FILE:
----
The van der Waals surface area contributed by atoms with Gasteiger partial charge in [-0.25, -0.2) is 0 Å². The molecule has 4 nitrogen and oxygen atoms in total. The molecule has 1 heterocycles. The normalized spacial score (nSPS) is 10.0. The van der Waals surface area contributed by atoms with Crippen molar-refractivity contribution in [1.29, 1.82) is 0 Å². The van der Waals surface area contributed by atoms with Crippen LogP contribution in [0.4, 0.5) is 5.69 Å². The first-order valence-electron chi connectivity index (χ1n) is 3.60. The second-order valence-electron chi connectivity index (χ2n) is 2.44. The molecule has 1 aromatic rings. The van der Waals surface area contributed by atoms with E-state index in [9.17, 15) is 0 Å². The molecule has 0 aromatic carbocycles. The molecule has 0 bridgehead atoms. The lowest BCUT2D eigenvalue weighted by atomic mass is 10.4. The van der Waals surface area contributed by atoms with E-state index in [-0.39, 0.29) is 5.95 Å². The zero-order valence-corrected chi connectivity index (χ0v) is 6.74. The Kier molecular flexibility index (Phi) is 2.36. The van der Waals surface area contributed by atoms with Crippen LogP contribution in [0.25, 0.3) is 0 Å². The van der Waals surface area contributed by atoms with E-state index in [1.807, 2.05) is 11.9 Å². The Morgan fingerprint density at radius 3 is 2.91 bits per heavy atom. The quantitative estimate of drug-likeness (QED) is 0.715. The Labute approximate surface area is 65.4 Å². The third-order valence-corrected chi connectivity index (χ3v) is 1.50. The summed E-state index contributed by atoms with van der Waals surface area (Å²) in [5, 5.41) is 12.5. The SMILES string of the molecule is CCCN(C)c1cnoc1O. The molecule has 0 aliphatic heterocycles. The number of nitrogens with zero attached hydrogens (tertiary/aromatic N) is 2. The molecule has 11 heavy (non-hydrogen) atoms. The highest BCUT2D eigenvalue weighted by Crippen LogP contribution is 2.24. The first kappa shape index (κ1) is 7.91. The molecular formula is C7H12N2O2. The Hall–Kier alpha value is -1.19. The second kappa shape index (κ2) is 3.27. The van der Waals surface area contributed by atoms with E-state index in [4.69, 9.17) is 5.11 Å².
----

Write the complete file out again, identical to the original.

The van der Waals surface area contributed by atoms with Gasteiger partial charge in [-0.25, -0.2) is 0 Å². The molecule has 4 nitrogen and oxygen atoms in total. The molecule has 1 heterocycles. The normalized spacial score (nSPS) is 10.0. The van der Waals surface area contributed by atoms with Crippen molar-refractivity contribution in [1.29, 1.82) is 0 Å². The van der Waals surface area contributed by atoms with Crippen LogP contribution in [0.4, 0.5) is 5.69 Å². The first-order valence-electron chi connectivity index (χ1n) is 3.60. The second-order valence-electron chi connectivity index (χ2n) is 2.44. The molecule has 1 aromatic rings. The van der Waals surface area contributed by atoms with E-state index in [9.17, 15) is 0 Å². The molecule has 0 aromatic carbocycles. The molecule has 0 bridgehead atoms. The lowest BCUT2D eigenvalue weighted by atomic mass is 10.4. The van der Waals surface area contributed by atoms with E-state index in [-0.39, 0.29) is 5.95 Å². The zero-order valence-corrected chi connectivity index (χ0v) is 6.74. The Kier molecular flexibility index (Phi) is 2.36. The van der Waals surface area contributed by atoms with Crippen LogP contribution in [0.25, 0.3) is 0 Å². The van der Waals surface area contributed by atoms with E-state index in [1.807, 2.05) is 11.9 Å². The Morgan fingerprint density at radius 3 is 2.91 bits per heavy atom. The quantitative estimate of drug-likeness (QED) is 0.715. The Labute approximate surface area is 65.4 Å². The third-order valence-corrected chi connectivity index (χ3v) is 1.50. The summed E-state index contributed by atoms with van der Waals surface area (Å²) in [5, 5.41) is 12.5. The SMILES string of the molecule is CCCN(C)c1cnoc1O. The molecule has 0 aliphatic heterocycles. The number of nitrogens with zero attached hydrogens (tertiary/aromatic N) is 2. The molecule has 11 heavy (non-hydrogen) atoms. The highest BCUT2D eigenvalue weighted by Crippen LogP contribution is 2.24. The first kappa shape index (κ1) is 7.91. The molecular formula is C7H12N2O2. The Hall–Kier alpha value is -1.19. The second kappa shape index (κ2) is 3.27. The van der Waals surface area contributed by atoms with E-state index in [4.69, 9.17) is 5.11 Å².